Sometimes the eyes are faceless, in the deeps of a dungeon. She did not look at those faces, only heard the shuffle of their hopeless shoes and their distant wails. She could not turn away from that. She could not turn away from the lecherous gaze of Dr. Chilton, or the sound her own shoes made in the acoustics of a corridor erected by iron and stone.
Least of all, she could seldom turn from the eyes of Dr. Hannibal Lecter. His eyes followed her now along the corridors of her own mind; he had escaped from the dungeon, and it seemed he had escaped from that flickering corner of her mind, too. He had free-range now, and his voice whispered to her through the walls, never far, never far. She didn’t know how many times she’d wondered where he was. What he was doing now, right now… What was he looking at? What did he smell…
He had his view, he’d given her that much. Did that make her glad? She wondered if he wondered that. She was glad in one room and sorry in another. There is room in Starling’s mind for disagreement. There are many Clarice Starlings here in this private house; sometimes they agree and other times, they can only agree to disagree and do their best to live in peace. There is room enough for that. Starling can stretch herself, sprawl out in the rambling, cluttered manor of her mind. There is room enough to not know every room. There is room enough to keep some wings locked and untouched, a thin film of dust collected over the draped furniture, ominous shapes in an unused atrium. She does not uncover those shapes, or go into those rooms, or unlock those doors, or even venture down those wings. They are unkempt and dangerous.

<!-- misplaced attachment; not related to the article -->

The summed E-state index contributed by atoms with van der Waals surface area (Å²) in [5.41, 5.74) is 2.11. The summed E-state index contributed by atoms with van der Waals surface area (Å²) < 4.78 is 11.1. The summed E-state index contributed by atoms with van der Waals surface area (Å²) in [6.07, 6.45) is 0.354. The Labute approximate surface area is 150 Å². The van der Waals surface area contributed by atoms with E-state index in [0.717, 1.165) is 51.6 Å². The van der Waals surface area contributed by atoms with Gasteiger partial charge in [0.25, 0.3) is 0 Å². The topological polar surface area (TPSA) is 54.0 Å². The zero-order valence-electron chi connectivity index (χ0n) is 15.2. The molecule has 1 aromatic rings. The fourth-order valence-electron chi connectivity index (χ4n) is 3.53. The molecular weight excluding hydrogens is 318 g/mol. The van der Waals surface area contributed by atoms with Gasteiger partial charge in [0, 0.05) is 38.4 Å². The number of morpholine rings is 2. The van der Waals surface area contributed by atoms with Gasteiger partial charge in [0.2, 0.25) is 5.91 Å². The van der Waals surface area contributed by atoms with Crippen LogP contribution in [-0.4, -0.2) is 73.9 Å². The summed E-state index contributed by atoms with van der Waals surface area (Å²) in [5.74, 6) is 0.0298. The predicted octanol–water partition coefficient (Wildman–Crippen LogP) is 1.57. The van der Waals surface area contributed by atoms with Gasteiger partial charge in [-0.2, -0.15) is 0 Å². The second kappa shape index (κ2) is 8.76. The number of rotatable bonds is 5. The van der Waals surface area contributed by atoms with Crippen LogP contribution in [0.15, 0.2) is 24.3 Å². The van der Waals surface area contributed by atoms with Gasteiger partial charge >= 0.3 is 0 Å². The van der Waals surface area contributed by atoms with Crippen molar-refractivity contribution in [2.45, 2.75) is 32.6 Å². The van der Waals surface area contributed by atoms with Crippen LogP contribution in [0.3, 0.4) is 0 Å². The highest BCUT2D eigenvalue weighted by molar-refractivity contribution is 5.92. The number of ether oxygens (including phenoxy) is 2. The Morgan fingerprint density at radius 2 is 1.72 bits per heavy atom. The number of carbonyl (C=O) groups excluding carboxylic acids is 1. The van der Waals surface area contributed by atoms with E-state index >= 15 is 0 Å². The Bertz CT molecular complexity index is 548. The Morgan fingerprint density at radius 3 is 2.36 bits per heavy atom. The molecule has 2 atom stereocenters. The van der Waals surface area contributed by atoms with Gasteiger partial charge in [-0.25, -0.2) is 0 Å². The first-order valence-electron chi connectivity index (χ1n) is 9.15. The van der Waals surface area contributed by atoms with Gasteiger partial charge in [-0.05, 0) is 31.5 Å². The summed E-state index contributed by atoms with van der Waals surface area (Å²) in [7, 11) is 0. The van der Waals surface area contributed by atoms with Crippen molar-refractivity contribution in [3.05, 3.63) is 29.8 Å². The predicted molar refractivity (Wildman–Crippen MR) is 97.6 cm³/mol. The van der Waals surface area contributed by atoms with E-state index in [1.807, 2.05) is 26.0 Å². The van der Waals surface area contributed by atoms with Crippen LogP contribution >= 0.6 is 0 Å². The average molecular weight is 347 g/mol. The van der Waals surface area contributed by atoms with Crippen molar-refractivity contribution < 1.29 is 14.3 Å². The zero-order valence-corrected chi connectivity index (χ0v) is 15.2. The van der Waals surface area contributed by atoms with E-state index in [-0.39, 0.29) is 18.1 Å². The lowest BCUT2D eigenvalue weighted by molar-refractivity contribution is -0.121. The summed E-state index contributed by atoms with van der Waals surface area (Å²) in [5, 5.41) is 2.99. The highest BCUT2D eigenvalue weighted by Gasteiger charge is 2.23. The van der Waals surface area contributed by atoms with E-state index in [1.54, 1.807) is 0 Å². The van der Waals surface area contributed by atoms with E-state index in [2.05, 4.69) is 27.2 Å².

At the trembling of turbulence, Starling thought about piranhas. There had been an amusing moment while traveling near the Columbia/Ecuador border with a few members of the Ecuadorian military. They were in a log canoe on the river, looking for a kidnapped US citizen who was mining for gold in the area. How very far from Washington, indeed. Backup was, of course, nonexistent. Starling was used to that. Then she let her hand dip into the water, she couldn’t say why. The Ecuadorian Army major said “Don’t do that, Piranha.” For less than a second, she thought he’d called her a Piranha. She retrieved her hand and looked back at the infested water. She looked, looked deep.